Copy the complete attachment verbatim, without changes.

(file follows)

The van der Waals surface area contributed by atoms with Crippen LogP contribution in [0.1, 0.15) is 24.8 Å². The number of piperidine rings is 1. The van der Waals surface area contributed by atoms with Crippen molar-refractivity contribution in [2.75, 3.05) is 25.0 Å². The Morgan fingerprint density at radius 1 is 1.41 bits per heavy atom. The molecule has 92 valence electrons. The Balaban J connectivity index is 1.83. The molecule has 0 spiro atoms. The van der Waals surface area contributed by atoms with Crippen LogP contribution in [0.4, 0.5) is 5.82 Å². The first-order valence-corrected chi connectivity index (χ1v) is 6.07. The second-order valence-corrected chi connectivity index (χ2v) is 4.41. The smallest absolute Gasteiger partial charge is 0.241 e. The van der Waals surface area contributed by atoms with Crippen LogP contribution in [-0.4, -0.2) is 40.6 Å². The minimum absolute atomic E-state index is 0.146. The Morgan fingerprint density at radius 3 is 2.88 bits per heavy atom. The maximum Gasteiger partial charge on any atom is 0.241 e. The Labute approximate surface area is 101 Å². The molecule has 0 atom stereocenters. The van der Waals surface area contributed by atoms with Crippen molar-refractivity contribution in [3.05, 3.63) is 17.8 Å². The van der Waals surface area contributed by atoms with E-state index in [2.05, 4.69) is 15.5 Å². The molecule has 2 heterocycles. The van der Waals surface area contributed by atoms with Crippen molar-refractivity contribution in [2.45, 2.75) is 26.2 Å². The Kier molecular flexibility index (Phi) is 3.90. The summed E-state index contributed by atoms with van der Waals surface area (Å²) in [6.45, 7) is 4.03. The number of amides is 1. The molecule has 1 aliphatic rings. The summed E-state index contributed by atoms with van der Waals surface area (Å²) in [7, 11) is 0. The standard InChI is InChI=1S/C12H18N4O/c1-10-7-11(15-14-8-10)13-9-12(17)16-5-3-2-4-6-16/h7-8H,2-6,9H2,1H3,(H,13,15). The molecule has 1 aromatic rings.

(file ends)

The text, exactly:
The van der Waals surface area contributed by atoms with Crippen LogP contribution in [0.1, 0.15) is 24.8 Å². The number of piperidine rings is 1. The van der Waals surface area contributed by atoms with Crippen molar-refractivity contribution in [2.75, 3.05) is 25.0 Å². The Morgan fingerprint density at radius 1 is 1.41 bits per heavy atom. The molecule has 92 valence electrons. The Balaban J connectivity index is 1.83. The molecule has 0 spiro atoms. The van der Waals surface area contributed by atoms with Crippen LogP contribution in [0.4, 0.5) is 5.82 Å². The first-order valence-corrected chi connectivity index (χ1v) is 6.07. The second-order valence-corrected chi connectivity index (χ2v) is 4.41. The smallest absolute Gasteiger partial charge is 0.241 e. The van der Waals surface area contributed by atoms with Crippen LogP contribution in [-0.4, -0.2) is 40.6 Å². The minimum absolute atomic E-state index is 0.146. The Morgan fingerprint density at radius 3 is 2.88 bits per heavy atom. The maximum Gasteiger partial charge on any atom is 0.241 e. The Labute approximate surface area is 101 Å². The molecule has 0 atom stereocenters. The van der Waals surface area contributed by atoms with Crippen molar-refractivity contribution in [3.05, 3.63) is 17.8 Å². The van der Waals surface area contributed by atoms with E-state index in [2.05, 4.69) is 15.5 Å². The molecule has 2 heterocycles. The van der Waals surface area contributed by atoms with Crippen molar-refractivity contribution in [2.45, 2.75) is 26.2 Å². The Kier molecular flexibility index (Phi) is 3.90. The summed E-state index contributed by atoms with van der Waals surface area (Å²) in [6.45, 7) is 4.03. The number of amides is 1. The molecule has 1 aliphatic rings. The summed E-state index contributed by atoms with van der Waals surface area (Å²) in [7, 11) is 0. The standard InChI is InChI=1S/C12H18N4O/c1-10-7-11(15-14-8-10)13-9-12(17)16-5-3-2-4-6-16/h7-8H,2-6,9H2,1H3,(H,13,15). The molecule has 1 aromatic rings.